Monday, April 15, 2024
No menu items!
HomeDatabase ManagementIPFS on AWS, Part 2: Deploy a production IPFS cluster on Amazon...

IPFS on AWS, Part 2: Deploy a production IPFS cluster on Amazon EKS

This series of posts provides a comprehensive introduction to running IPFS (InterPlanetary File System) on AWS:

In Part 1, we introduce the IPFS concepts and test IPFS features on an Amazon Elastic Compute Cloud (Amazon EC2) instance
In Part 2, we propose a reference architecture and build an IPFS cluster on Amazon Elastic Kubernetes Service (Amazon EKS)
In Part 3, we deploy an NFT smart contract using Amazon Managed Blockchain and illustrate the use of IPFS as a way to decentrally store NFT-related data

In this second part of our series, we will deploy a production IPFS cluster on Amazon EKS. The IPFS cluster is deployed step-by-step so you can get an understanding of all the required components. These steps can be further automated at part of an infrastructure as code (IaC) strategy. We tried to limit the dependencies between the different sections, so you can can pause and resume implementing the solution after any section. To keep the commands as light as possible, the snippets are not all idempotent. All the steps are to be performed by a single user with sufficient permissions, but a more granular separation of duties can be applied leveraging AWS IAM.

Solution overview

The following diagram illustrates the architecture we will deploy.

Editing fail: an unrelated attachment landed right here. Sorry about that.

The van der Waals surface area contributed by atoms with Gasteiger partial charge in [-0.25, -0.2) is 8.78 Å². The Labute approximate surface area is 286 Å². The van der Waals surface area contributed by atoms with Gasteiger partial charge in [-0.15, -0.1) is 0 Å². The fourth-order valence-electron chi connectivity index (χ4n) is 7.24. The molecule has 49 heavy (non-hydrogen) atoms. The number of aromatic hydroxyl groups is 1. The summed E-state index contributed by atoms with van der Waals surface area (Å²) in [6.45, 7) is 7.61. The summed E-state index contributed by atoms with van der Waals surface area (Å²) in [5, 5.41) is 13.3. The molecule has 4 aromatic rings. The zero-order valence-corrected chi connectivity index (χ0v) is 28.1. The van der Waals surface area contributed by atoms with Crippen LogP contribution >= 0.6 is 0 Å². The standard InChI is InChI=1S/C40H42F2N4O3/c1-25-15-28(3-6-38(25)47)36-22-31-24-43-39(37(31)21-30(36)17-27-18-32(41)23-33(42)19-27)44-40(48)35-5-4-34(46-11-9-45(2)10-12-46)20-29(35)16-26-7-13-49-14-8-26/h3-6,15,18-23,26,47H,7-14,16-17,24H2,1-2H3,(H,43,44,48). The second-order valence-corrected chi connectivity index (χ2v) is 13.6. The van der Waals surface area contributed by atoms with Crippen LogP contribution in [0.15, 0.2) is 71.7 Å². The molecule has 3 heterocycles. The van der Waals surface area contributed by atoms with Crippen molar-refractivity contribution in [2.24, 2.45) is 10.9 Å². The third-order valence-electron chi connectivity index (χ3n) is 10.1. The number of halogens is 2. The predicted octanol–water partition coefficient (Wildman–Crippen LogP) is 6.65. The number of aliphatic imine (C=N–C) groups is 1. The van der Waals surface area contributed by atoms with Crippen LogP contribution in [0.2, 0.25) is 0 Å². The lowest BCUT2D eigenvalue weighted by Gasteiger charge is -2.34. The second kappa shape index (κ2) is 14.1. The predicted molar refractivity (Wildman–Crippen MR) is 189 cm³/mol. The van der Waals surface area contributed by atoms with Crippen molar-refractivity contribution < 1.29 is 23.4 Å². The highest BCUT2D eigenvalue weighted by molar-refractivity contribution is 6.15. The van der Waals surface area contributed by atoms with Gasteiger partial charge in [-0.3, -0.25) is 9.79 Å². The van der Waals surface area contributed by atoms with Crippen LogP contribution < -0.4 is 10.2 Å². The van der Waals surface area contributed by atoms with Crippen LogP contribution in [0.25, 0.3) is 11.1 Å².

The following are some key elements to consider:

IPFS and the IPFS cluster (as designated in the diagram) are two different components running on different pods.
The IPFS server contains different services with different requirements. Firstly, port 4001 needs to be reachable by other nodes from the IPFS network. The IPFS gateway can be accessed from the internet, but we chose to protect it behind an Application Load Balancer with Amazon Cognito authentication. Finally, the API should only be accessed by the IPFS cluster.
Two Elastic IPs are assigned to the Network Load Balancer in front of the IPFS pods. This allows the IPFS servers to advertise these IP addresses to the other IPFS peers on the IPFS network (therefore contributing to the overall health of the IPFS network).
The IPFS cluster component is load balanced and only accessible from the jumpbox.
The architecture spans two Availability Zones, but it can easily be extended to three.
Amazon EKS storage is configured on EFS One Zone using the Amazon EFS CSI driver.
This architecture does not include a cloud delivery network component, but instead promotes the development of IPFS-compliant applications to globally distribute files through the IPFS network. If you have dependencies on classic web application clients connecting from multiple geographies, you may want to use Amazon CloudFront, and authenticate users with a Cognito@Edge solution such as the one documented in the following GitHub repo.

We walk you through the following high-level steps:

Create a VPC using Amazon Virtual Private Cloud (Amazon VPC).
Create a jumpbox.
Set up Amazon EKS.
Generate a certificate.
Prepare an Amazon Cognito user group.
Create two Elastic IPs.
Prepare manifests.
Create an Amazon EFS storage class.
Deploy IPFS servers.
Deploy the IPFS cluster.
Test the cluster.

Create a VPC

We start by creating a VPC with two public subnets and two private subnets.

On the Amazon VPC console, choose Create VPC.
For Resources to create, select VPC and more
For Name tag auto-generation, select Auto-generate and enter ipfs.
Enter 10.0.0.0/22 for IPv4 CIDR block.
For IPv6 CIDR block, select No Ipv6 CIDR block.
For Tenancy, choose Default.

Specify the number of Availability Zones (for this post, two) and subnets (two public and two private).
Under Customize subnets CIDR blocks, enter 10.0.0.0/24, 10.0.1.0/24, 10.0.2.0/24, and 10.0.3.0/24 for the CIDR blocks for your subnets.

For NAT gateways, select 1 per AZ.
For VPC endpoints, select None.